While the family had been pursuing sign language as a means to promote communication, they’ve refocused efforts since getting Lillie’s diagnosis.

Mr. Larimore, who works at Tidewater Utilities, said they’re still doing sign language, which Lillie has adapted with some of her own hand motions that her family understands, but they’re also using a communication board recommended by therapists.

“It’s like she has her own little language,” he said. “We’re trying to make her familiar with the communication board right now and later on down the road that will be an easier way for her to communicate.”

Lillie loves to play with water in the bathroom sink with her mom Felicia Larimore. Delaware State News/Marc Clery

She has therapy three times a week; one visit each for physical, occupational and speech help, plus an early childhood educator who visits weekly.

Lillie looks forward to the 90-minutes sessions, Ms. Smith said. “She thinks, ‘These are my friends. It’s play time.’ She just thinks this is the life.”

Lillie works on gross motor skills, like walking across stacks of foam squares of varying heights to improve her balance.

Ms. Smith had cared for her granddaughter while Ms. Larimore worked full time, but after the diagnosis and intense amount of information that followed, Lillie’s mother gave up her job so she could get information from therapists firsthand.

In addition to Ms. Smith, the couple has Mr. Larimore’s parents nearby and close friends.

Because Lillie will age out of the early childhood intervention program when she turns 3, the Larimores have started researching options for educational programs through the Capital and Caesar Rodney school districts. Having a diagnosis of Angelman Syndrome makes that transition easier to figure out what programs would best serve her needs.

“She loves being around kids. She loves the interaction and I personally think she does a lot better focus-wise. She’ll sit down and eat if other kids are sitting down and eating,” Ms. Larimore said.

A common trait among kids with Angelman is an infatuation with water.

In close proximity to her daughter, Ms. Larimore spells the word baths, then explains that her daughter loves that time. “We can’t even say it or she goes crazy.”

Mr. Larimore agreed. “She would light right up as soon as you say it and take off.”

“It’s gotten to the point now that she runs from one side of the house to the other, from the kitchen to the bathroom sink. She could play in water all day long,” he said.

Lillie also loves music.

Ms. Sharp’s boyfriend is a musician and they noticed that when he played the guitar, Lillie would respond.

“It’s like therapy. She settles right down,” she said.

On a mission

With a diagnosis at hand, and because of the frustrating experience it took to get it, the family was inspired to bring awareness to others.

Given the demands of work and parenthood for the young couple, Ms. Sharp has taken on the role of cheerleader for that cause. She was excited to learn about the nationwide Angelman Syndrome Foundation, but disappointed that Delaware didn’t have an annual awareness walk or support group available.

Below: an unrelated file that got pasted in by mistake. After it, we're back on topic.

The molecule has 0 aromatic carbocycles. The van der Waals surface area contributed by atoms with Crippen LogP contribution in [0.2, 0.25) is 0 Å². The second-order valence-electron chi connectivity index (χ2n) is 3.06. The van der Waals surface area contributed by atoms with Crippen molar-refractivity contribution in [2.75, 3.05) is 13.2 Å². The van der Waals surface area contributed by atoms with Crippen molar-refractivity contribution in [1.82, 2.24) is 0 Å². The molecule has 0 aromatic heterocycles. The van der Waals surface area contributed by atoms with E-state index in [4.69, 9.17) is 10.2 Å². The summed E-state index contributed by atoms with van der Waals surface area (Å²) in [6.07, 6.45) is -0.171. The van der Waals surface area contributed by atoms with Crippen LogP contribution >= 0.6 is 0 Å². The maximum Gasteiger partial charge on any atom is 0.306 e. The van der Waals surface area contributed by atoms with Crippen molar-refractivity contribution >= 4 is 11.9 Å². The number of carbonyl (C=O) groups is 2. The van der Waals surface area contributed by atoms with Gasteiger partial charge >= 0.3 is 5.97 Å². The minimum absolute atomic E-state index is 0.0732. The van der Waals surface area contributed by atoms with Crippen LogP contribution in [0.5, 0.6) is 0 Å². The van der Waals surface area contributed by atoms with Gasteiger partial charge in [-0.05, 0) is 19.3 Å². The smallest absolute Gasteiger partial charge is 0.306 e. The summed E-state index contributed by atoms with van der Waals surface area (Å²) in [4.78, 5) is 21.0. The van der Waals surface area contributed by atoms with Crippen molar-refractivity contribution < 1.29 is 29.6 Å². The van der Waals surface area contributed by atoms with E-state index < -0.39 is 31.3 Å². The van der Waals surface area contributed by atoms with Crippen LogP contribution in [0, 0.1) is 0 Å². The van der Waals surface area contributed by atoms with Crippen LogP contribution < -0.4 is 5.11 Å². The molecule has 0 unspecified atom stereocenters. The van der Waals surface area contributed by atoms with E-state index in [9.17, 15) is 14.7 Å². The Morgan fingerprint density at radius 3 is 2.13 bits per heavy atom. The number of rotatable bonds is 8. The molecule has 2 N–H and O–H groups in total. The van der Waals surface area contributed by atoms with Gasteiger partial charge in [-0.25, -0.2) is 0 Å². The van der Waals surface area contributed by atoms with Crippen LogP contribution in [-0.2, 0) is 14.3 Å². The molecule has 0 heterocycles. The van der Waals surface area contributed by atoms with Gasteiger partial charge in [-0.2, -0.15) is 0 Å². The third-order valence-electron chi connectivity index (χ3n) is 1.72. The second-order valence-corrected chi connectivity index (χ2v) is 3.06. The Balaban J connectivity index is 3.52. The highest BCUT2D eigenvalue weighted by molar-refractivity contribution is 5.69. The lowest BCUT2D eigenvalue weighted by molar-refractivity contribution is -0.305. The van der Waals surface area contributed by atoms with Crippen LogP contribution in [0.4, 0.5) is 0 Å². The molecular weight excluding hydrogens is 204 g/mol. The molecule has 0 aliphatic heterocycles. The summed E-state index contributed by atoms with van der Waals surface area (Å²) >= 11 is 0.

Angelman Syndrome Walk Dover
May 19; registration starts at 9 a.m., walk begins at 10 a.m.
Delaware Technical Community College Terry Campus
For information and to register, visit For sponsorships or donations, contact Debera Smith at (302) 632-4126 or email

With a background in marketing and sales, she contacted foundation leaders and got approval to host Delaware’s first walk on Saturday, May 19, in Dover to raise funds to help find a cure, “but to also hopefully save another family from the experiences that my children and grandbaby have been through.”

Quickly, Ms. Smith started hearing from people with similar stories. “It seems like we all have this same horror story.”

Her advice to parents: “Trust your instinct. Be persistent. I’m very proud of my kids for not giving up and putting their foot down.”

“We went through such a horrific journey leading up to her diagnosis. There are just some things that parents may not know about the warning signs that may help them a little bit,” she said.

Ms. Larimore said, “I think it’s important for people to really know what

Angelman Syndrome is. I didn’t even know it was as big as it is. I didn’t know what it was.

Her husband added, “You never know if they might find a cure for it someday. Raising money and raising awareness could help get to that point.”

With about nine weeks to go until the Dover walk, Ms. Smith is pleased with the beginning efforts, but wants to spread the word so people register to walk, become sponsors and support the event.

Raffles for the day so far include tickets to the minor league basebball Blue Rocks in Wilmington, NASCAR and gift cards for area businesses. Riedel K9 and Marlin Business Service are two sponsors to date.

She is encouraged by the response. At her request, on Feb. 15, Woodburn, the Governor’s Mansion in downtown Dover, was illuminated in blue light in recognition of national Angelman Syndrome Awareness Day. It was a first step in raising greater awareness for the disorder.

“Lillie inspired me to do this. That little girl is my everything,” Ms. Smith said.